Support to the National Programme on HIV/AIDS and Scaling up Access to HIV Prevention, Treatment and Care (SNPHCAHPTC)
What is the project about
Most of the estimated 70,000 Nepalis who are HIV-positive are from the most at-risk groups. Whilst only an estimated 0.49% of all 15 to 49 year olds are HIV-positive, the prevalence is well over 5% amongst injecting drug users and over 1.5% amongst female sex workers, men who have sex with men and labour migrants, with much higher rates found in some areas. In terms of absolute numbers, Nepalâ€™s 1.5 to 2 million labour migrants account for the majority (42%) of HIV-positive people followed by the clients of sex workers (15 percent) and injecting drug users (10 percent). Until now infection has mostly been transmitted by injecting drugs and unprotected sex amongst these and other at-risk groups.
While recent data indicates a stabilising trend in the rate of infection, and a downward trend among several high-risk groups, a number of large challenges remain. A large proportion of the men who purchase sex are married, making them potential conduits for HIV to bridge to the general population. Overall, widespread poverty, low levels of education, illiteracy, gender inequalities and stigma and discrimination compound the ill-effects of being HIV-positive. Unsafe sex and drug injection practices, civil conflict, internal and external mobility, and limited access to health care multiply the difficulties of addressing HIV/AIDS. Moreover, existing care and support services are overwhelmed as increasing numbers of HIV-infected persons become sick with AIDS.
Since 2005, UNDP has played a key role in supporting the implementation of the National HIV/AIDS Programme. It administers donor funding and is responsible for the overall management and implementation of the $22.6 million support programme. The $17 million of DFID funding is going to roll out a comprehensive HIV/AIDS prevention and care programme for migrants, injecting drug users, men who have sex with men and all people living with HIV/AIDS. The $5 million from the Global Fund to Fight AIDS, TB and Malaria is being used to provide a safer blood supply system, to procure drugs and other health commodities and to support the HIV/AIDS and STI Control Board.
What have we accomplished so far
Reaching the most at-risk populations Over one million migrants, injecting drug users and men who have sex with men have been reached to prevent them from contracting the disease and to inform them what to do if they become infected. The support to large-scale behaviour-change communication, peer education, community sensitisation and advocacy initiatives, plus the setting up of many drop-in and information centres, has limited the spread of the disease. The programme has also supported the testing of 33,000 people for HIV/AIDS, the treatment of 41,000 at-risk people for sexually transmitted infections and the distribution of over five million condoms and one million lubricants to at-risk people.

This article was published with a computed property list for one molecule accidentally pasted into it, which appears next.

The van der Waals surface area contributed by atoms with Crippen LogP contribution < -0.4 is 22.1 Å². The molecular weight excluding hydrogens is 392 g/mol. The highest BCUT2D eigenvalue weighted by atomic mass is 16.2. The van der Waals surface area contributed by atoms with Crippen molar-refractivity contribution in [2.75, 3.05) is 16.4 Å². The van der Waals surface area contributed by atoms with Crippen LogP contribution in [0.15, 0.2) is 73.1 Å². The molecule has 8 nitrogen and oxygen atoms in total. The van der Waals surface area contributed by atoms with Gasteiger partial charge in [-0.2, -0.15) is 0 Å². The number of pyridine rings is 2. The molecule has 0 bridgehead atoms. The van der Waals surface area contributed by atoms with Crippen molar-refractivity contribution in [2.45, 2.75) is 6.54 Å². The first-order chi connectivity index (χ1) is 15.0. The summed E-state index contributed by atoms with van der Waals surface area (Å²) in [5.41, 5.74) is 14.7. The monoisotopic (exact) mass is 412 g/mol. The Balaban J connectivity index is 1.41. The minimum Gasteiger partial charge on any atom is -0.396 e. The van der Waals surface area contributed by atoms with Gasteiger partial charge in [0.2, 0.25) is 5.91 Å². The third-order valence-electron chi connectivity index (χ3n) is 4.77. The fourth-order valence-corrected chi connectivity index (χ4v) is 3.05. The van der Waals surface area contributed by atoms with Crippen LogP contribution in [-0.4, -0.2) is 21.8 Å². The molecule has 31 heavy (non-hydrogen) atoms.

Strengthening institutional capacity Considerable support has gone to strengthening the HIV/AIDS and STI Control Board, the Government agency responsible for coordinating HIV/AIDS activities in Nepal. This is building up the capacity of this agency so as it can take over the responsibilities for administering international assistance to HIV/AIDS and for implementing the national programme. The programme is also working to strengthen the ability of civil society to provide support services. In 2007, 55% of the $7.3 million of programme expenditure was channelled through 59 NGOs and 61 community organisations, mainly by providing them with grants and training to conduct community home-based care, and provide referral services for anti-retroviral treatment, immunity counts and the management of opportunistic infections.
Livelihoods support Work has begun on the crucial task of supporting the livelihoods of people affected by HIV/AIDS so as they can live in dignity. So far 409 infected and affected persons have been trained to start up small businesses, with further support helping some of them establish businesses.
At the beginning of 2009 Nepal received further large funding from the Global Fund. This is being managed by UNDP under the separate initiative, Scaling up Access to HIV Prevention, Treatment and Care. This aims to strengthen and expand voluntary counselling and testing services, strengthen the civil society response to the disease and expand the availability of anti-retroviral treatment. It also seeks to improve the availability of information on the disease, strengthen district AIDS coordination committees and support the Government's overall response.
Who Finances it?
|The Global Fund
|Total funded budget||$6.7 million|
Delivery in previous fiscal year
Importance of these projects towards achieving the MDGs and consolidating peace
UNDP's support to the national programme has played a crucial role in reducing the rates of infections among the at-risk groups to put Nepal on-target to achieve MDG 6 of having halted by 2015, and begun to reverse, the spread of HIV/AIDS. The two projects are crucial to preventing an epidemic from developing in the general population, which could undermine development across all the MDGs, as has happened in some African countries.